• Stay in touch with your clients, even if you are not seeing them. If they are vulnerable or lonely, they will really value just having a conversation with someone they have come to know and trust.
     
  • As highlighted further up in this statement, you might be able to offer your clients some tips – over the phone, live video apps or email – about how to stay as healthy as possible while at home. This could include some simple self-help techniques and we will be providing online links and guidance to help you do this over the coming weeks.

Compassion and acts of kindness are key during this challenging time to support those in our local community, and we know this is something our members are perfect at providing, even remotely. Just please remember to be compassionate to yourselves, too.

Q. As things are constantly changing, how can I keep up to date?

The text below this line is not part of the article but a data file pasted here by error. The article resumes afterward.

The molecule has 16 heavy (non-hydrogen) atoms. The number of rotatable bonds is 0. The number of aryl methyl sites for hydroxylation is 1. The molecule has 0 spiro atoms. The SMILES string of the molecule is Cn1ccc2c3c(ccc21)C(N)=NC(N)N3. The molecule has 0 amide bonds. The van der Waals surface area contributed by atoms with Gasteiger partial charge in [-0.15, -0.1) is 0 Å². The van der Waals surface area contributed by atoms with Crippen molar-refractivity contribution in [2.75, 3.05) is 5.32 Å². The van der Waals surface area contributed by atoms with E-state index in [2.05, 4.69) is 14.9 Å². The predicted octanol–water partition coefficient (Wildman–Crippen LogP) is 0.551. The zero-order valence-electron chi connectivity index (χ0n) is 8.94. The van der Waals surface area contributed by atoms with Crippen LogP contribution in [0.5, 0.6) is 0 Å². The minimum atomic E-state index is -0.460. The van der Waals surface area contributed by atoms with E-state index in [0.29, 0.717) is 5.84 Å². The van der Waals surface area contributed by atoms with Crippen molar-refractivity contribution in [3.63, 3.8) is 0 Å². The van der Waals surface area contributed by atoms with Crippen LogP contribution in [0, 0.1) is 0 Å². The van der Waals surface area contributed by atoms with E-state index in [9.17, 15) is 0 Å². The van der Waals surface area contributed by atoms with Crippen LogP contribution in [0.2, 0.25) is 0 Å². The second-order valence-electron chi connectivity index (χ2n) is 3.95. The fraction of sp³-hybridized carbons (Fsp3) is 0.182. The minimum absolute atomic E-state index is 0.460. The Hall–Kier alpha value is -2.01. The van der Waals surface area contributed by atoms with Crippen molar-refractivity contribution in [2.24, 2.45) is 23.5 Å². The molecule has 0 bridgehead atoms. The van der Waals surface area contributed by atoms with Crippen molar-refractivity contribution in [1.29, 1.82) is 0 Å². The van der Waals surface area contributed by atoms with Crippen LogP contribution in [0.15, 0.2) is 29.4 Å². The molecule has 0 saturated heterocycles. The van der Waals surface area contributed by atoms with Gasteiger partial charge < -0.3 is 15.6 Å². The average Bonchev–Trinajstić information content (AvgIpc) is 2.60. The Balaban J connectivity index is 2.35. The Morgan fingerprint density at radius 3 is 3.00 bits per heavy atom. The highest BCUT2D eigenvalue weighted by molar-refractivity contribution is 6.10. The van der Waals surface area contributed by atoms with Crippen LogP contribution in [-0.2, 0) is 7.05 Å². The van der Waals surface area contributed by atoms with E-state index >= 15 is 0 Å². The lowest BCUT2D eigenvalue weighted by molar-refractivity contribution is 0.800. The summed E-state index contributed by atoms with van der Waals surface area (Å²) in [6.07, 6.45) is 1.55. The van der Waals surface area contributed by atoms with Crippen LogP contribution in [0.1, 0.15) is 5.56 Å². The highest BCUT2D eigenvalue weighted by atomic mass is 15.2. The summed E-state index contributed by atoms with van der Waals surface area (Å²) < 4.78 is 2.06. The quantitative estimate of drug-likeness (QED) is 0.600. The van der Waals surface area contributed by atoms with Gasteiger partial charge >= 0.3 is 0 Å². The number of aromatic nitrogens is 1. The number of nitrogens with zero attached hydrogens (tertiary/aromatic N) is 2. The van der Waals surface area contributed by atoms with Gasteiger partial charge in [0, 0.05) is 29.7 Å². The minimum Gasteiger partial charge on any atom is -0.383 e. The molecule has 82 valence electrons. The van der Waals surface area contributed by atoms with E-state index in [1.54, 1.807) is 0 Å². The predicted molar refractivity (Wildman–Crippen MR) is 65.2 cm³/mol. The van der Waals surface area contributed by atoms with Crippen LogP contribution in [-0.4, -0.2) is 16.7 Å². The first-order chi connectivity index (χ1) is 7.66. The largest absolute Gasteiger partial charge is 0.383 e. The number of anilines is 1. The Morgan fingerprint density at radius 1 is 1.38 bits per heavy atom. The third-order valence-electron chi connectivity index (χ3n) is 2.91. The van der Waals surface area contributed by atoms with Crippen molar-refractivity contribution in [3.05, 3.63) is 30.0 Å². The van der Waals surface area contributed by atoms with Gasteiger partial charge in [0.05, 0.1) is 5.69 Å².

We will be continually reviewing and updating the content of this webpage, so please keep coming back and checking it on a regular basis. However, as the situation is constantly evolving, we would strongly recommend that you keep an eye on the latest information provided by the government and other authorities:

Q. Do you have any other information I might find helpful?

We will be sending our members special e-newsletters, offering information that we hope will be useful for both you and your clients. Also keep an eye on our blog (fht.org.uk/blog) and social media platforms. Here are some items we have published recently that you might find helpful:

Q. If I have other queries, how can I get in touch?

As we are sure you will appreciate, the FHT, its staff and board have also had to follow government guidelines to reduce the risk of spreading coronavirus, which includes working from home. At this point in time, we are unable to answer your queries or take payments over the phone (please note membership renewals and new applications can still be processed online).

Until further notice, please contact us by email at info@fht.org.uk and we will get back to you as soon as possible.

We will keep members notified if there are any other services we are temporarily unable to provide.

We thank you in advance for your patience and understanding. On behalf of everyone at the FHT, we wish you continued good health at this challenging time.

Christopher

Christopher Byrne,
President of FHT